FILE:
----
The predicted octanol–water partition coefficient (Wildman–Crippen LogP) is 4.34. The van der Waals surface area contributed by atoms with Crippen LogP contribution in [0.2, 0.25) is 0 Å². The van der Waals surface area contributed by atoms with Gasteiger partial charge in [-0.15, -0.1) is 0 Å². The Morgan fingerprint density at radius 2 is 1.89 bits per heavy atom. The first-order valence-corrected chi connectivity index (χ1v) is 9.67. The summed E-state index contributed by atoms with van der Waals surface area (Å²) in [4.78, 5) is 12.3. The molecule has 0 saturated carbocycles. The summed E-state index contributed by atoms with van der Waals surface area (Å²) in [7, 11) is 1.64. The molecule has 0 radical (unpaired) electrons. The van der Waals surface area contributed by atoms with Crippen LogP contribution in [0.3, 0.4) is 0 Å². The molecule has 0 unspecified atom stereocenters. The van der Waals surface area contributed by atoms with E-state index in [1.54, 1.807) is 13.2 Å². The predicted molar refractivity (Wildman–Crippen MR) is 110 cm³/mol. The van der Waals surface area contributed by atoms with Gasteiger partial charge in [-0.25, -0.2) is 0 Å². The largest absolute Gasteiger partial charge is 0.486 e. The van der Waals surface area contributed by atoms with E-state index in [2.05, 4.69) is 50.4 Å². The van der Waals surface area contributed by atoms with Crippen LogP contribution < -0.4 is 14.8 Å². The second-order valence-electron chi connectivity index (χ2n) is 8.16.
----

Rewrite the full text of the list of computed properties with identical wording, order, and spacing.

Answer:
The predicted octanol–water partition coefficient (Wildman–Crippen LogP) is 4.34. The van der Waals surface area contributed by atoms with Crippen LogP contribution in [0.2, 0.25) is 0 Å². The van der Waals surface area contributed by atoms with Gasteiger partial charge in [-0.15, -0.1) is 0 Å². The Morgan fingerprint density at radius 2 is 1.89 bits per heavy atom. The first-order valence-corrected chi connectivity index (χ1v) is 9.67. The summed E-state index contributed by atoms with van der Waals surface area (Å²) in [4.78, 5) is 12.3. The molecule has 0 saturated carbocycles. The summed E-state index contributed by atoms with van der Waals surface area (Å²) in [7, 11) is 1.64. The molecule has 0 radical (unpaired) electrons. The van der Waals surface area contributed by atoms with Crippen LogP contribution in [0.3, 0.4) is 0 Å². The molecule has 0 unspecified atom stereocenters. The van der Waals surface area contributed by atoms with E-state index in [1.54, 1.807) is 13.2 Å². The predicted molar refractivity (Wildman–Crippen MR) is 110 cm³/mol. The van der Waals surface area contributed by atoms with Gasteiger partial charge in [-0.25, -0.2) is 0 Å². The largest absolute Gasteiger partial charge is 0.486 e. The van der Waals surface area contributed by atoms with E-state index in [2.05, 4.69) is 50.4 Å². The van der Waals surface area contributed by atoms with Crippen LogP contribution < -0.4 is 14.8 Å². The second-order valence-electron chi connectivity index (χ2n) is 8.16.